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Paul Jones

American Pageant Chapter 5

1. Jonathan Edwards
Jonathan Edwards (October 5, 1703 – March 22, 1758) was a preacher, theologian,
and missionary to Native Americans. Edwards "is widely acknowledged to be America's
most important and original philosophical theologian," and one of America's greatest
intellectuals. Edwards' theological work is very broad in scope, but he is often associated
with his defense of Reformed theology, the metaphysics of theological determinism, and
the Puritan heritage.
2. George Whitefield
George Whitefield, also known as George Whitfield, (December 16, 1714 -
September 30, 1770), was an Anglican itinerant minister who helped spread the Great
Awakening in Great Britain and, especially, in the British North American colonies. His
ministry had tremendous impact on American ideology.
3. John Peter Zenger
John Peter Zenger (October 26, 1697 – July 28, 1746) was a German-born American
printer, publisher, editor, and journalist in New York City.
4. Benjamin Franklin
Benjamin Franklin (January 17, 1706 – April 17, 1790) was one of the Founding
Fathers of the United States of America. A noted polymath, Franklin was a leading author
and printer, satirist, political theorist, politician, scientist, inventor, civic activist,
statesman, soldier, and diplomat. As a scientist, he was a major figure in the
Enlightenment and the history of physics for his discoveries and theories regarding
electricity. He invented the lightning rod, bifocals, the Franklin stove, a carriage
odometer, and the glass 'armonica'. He formed both the first public lending library in
America and first fire department in Pennsylvania. He was an early proponent of colonial
unity, and as a political writer and activist he supported the idea of an American nation.
As a diplomat during the American Revolution he secured the French alliance that helped
to make independence of the United States possible.
5. Andrew Hamilton
Andrew Hamilton (c. 1676 – August 4, 1741) was a Scottish lawyer in Colonial
America, best known for his legal victory on behalf of printer and newspaper publisher
John Peter Zenger. This 1735 decision helped to establish that truth is a defense to an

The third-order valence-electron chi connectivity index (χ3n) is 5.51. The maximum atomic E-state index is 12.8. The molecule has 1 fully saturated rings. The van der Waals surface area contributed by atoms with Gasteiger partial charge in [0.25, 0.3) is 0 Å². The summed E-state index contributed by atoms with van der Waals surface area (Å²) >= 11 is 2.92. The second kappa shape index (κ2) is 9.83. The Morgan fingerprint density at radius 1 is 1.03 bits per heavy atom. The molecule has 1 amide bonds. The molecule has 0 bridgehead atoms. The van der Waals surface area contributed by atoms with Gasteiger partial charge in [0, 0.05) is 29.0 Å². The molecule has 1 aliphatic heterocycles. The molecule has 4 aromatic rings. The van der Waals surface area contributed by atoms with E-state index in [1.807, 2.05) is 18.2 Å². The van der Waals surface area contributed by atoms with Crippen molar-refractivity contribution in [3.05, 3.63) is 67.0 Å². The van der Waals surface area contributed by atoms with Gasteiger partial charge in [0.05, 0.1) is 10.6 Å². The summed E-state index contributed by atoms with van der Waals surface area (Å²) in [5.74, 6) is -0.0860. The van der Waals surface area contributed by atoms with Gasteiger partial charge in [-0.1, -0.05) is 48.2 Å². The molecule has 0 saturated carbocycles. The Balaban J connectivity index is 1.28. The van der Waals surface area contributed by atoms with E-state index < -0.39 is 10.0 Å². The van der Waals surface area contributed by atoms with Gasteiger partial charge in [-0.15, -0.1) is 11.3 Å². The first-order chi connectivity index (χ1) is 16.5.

accusation of libel. His eloquent defense was concluded with the notion that the press has
"a liberty both of exposing and opposing tyrannical power by speaking and writing truth."
His success in this case has been said to have given rise to the expression "Philadelphia
lawyer", in the sense of a particularly adept and clever attorney, as in "It would take a
Philadelphia lawyer to get him off."
6. Triangular trade

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7. Great Awakening
The Great Awakenings were several periods of rapid and dramatic religious revival in
Anglo-American religious history, generally recognized as beginning in the 1730s. They
have also been described as periodic revolutions in colonial religious thought.
8. Taverns
A tavern or pot-house is, loosely, a place of business where people gather to drink
alcoholic beverages and, more than likely, also be served food, though not licensed to put
up guests. The word derives from the Latin taberna and the Greek ταβέρνα/taverna,
whose original meaning was a shed or workshop. The distinction of a tavern from an inn,
bar or pub varies by location, in some places being identical and in others being
distinguished by traditions or by legal license. In Renaissance England, a tavern was
distinguished from a public alehouse by dint of being run as a private enterprise, where
drinkers were "guests" rather than members of the public.
• 19th century
American taverns were primarily in business to serve the locals, and
secondarily to serve travelers. Alice Morse Earle describes the various Stagecoach
Inns and Taverns in her book Stagecoach and Tavern Days.